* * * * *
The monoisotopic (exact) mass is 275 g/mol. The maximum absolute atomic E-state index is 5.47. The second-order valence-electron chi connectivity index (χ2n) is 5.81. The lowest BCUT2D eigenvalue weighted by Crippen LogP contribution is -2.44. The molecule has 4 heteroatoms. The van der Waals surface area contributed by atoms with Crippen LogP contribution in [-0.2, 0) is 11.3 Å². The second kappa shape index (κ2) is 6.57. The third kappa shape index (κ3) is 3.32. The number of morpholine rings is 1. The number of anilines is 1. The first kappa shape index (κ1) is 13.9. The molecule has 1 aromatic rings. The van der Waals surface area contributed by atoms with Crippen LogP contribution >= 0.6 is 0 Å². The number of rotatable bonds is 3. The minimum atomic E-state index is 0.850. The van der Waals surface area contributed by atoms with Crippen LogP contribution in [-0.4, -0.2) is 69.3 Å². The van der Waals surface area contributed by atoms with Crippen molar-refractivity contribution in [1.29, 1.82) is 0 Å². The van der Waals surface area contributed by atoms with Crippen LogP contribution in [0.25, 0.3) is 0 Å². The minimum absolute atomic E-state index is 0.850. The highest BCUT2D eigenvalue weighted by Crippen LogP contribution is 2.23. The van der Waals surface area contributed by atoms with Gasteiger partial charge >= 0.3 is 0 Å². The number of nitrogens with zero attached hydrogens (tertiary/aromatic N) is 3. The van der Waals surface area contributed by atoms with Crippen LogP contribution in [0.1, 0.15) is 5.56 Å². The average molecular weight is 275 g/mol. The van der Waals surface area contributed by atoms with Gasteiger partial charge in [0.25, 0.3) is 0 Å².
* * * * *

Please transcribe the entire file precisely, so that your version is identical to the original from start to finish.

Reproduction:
The monoisotopic (exact) mass is 275 g/mol. The maximum absolute atomic E-state index is 5.47. The second-order valence-electron chi connectivity index (χ2n) is 5.81. The lowest BCUT2D eigenvalue weighted by Crippen LogP contribution is -2.44. The molecule has 4 heteroatoms. The van der Waals surface area contributed by atoms with Crippen LogP contribution in [-0.2, 0) is 11.3 Å². The second kappa shape index (κ2) is 6.57. The third kappa shape index (κ3) is 3.32. The number of morpholine rings is 1. The number of anilines is 1. The first kappa shape index (κ1) is 13.9. The molecule has 1 aromatic rings. The van der Waals surface area contributed by atoms with Crippen LogP contribution >= 0.6 is 0 Å². The number of rotatable bonds is 3. The minimum atomic E-state index is 0.850. The van der Waals surface area contributed by atoms with Crippen LogP contribution in [-0.4, -0.2) is 69.3 Å². The van der Waals surface area contributed by atoms with Crippen molar-refractivity contribution in [1.29, 1.82) is 0 Å². The van der Waals surface area contributed by atoms with Crippen LogP contribution in [0.25, 0.3) is 0 Å². The minimum absolute atomic E-state index is 0.850. The highest BCUT2D eigenvalue weighted by Crippen LogP contribution is 2.23. The van der Waals surface area contributed by atoms with Gasteiger partial charge >= 0.3 is 0 Å². The number of nitrogens with zero attached hydrogens (tertiary/aromatic N) is 3. The van der Waals surface area contributed by atoms with Crippen LogP contribution in [0.1, 0.15) is 5.56 Å². The average molecular weight is 275 g/mol. The van der Waals surface area contributed by atoms with Gasteiger partial charge in [0.25, 0.3) is 0 Å².